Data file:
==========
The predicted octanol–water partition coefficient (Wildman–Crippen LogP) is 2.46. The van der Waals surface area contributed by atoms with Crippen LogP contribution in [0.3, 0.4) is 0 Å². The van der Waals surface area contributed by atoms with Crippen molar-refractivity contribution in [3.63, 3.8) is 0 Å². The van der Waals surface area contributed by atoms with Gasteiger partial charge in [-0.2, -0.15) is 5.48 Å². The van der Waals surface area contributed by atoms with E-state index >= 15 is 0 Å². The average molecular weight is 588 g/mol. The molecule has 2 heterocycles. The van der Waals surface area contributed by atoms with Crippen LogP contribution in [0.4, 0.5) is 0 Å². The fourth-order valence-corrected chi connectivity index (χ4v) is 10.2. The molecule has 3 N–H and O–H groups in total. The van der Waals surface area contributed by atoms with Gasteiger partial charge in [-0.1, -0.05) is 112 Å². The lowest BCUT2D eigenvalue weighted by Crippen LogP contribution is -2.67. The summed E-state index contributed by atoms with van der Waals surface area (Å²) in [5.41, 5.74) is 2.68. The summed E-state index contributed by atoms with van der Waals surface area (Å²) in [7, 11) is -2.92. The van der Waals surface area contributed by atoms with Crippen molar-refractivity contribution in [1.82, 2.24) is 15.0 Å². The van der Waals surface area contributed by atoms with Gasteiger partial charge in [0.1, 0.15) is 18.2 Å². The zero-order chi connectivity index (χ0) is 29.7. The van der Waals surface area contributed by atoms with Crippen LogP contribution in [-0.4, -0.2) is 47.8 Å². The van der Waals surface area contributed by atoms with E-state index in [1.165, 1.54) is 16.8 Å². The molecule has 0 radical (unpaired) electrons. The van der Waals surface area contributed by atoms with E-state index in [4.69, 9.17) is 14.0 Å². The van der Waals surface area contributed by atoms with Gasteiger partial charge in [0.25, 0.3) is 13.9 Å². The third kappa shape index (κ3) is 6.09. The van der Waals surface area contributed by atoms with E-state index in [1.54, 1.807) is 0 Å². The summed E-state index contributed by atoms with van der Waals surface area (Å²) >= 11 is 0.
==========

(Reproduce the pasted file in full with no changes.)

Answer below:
The predicted octanol–water partition coefficient (Wildman–Crippen LogP) is 2.46. The van der Waals surface area contributed by atoms with Crippen LogP contribution in [0.3, 0.4) is 0 Å². The van der Waals surface area contributed by atoms with Crippen molar-refractivity contribution in [3.63, 3.8) is 0 Å². The van der Waals surface area contributed by atoms with Gasteiger partial charge in [-0.2, -0.15) is 5.48 Å². The van der Waals surface area contributed by atoms with E-state index >= 15 is 0 Å². The average molecular weight is 588 g/mol. The molecule has 2 heterocycles. The van der Waals surface area contributed by atoms with Crippen LogP contribution in [0.4, 0.5) is 0 Å². The fourth-order valence-corrected chi connectivity index (χ4v) is 10.2. The molecule has 3 N–H and O–H groups in total. The van der Waals surface area contributed by atoms with Gasteiger partial charge in [-0.1, -0.05) is 112 Å². The lowest BCUT2D eigenvalue weighted by Crippen LogP contribution is -2.67. The summed E-state index contributed by atoms with van der Waals surface area (Å²) in [5.41, 5.74) is 2.68. The summed E-state index contributed by atoms with van der Waals surface area (Å²) in [7, 11) is -2.92. The van der Waals surface area contributed by atoms with Crippen molar-refractivity contribution in [1.82, 2.24) is 15.0 Å². The van der Waals surface area contributed by atoms with Gasteiger partial charge in [0.1, 0.15) is 18.2 Å². The zero-order chi connectivity index (χ0) is 29.7. The van der Waals surface area contributed by atoms with Crippen LogP contribution in [-0.4, -0.2) is 47.8 Å². The van der Waals surface area contributed by atoms with E-state index in [1.165, 1.54) is 16.8 Å². The molecule has 0 radical (unpaired) electrons. The van der Waals surface area contributed by atoms with E-state index in [4.69, 9.17) is 14.0 Å². The van der Waals surface area contributed by atoms with Gasteiger partial charge in [0.25, 0.3) is 13.9 Å². The third kappa shape index (κ3) is 6.09. The van der Waals surface area contributed by atoms with E-state index in [1.54, 1.807) is 0 Å². The summed E-state index contributed by atoms with van der Waals surface area (Å²) >= 11 is 0.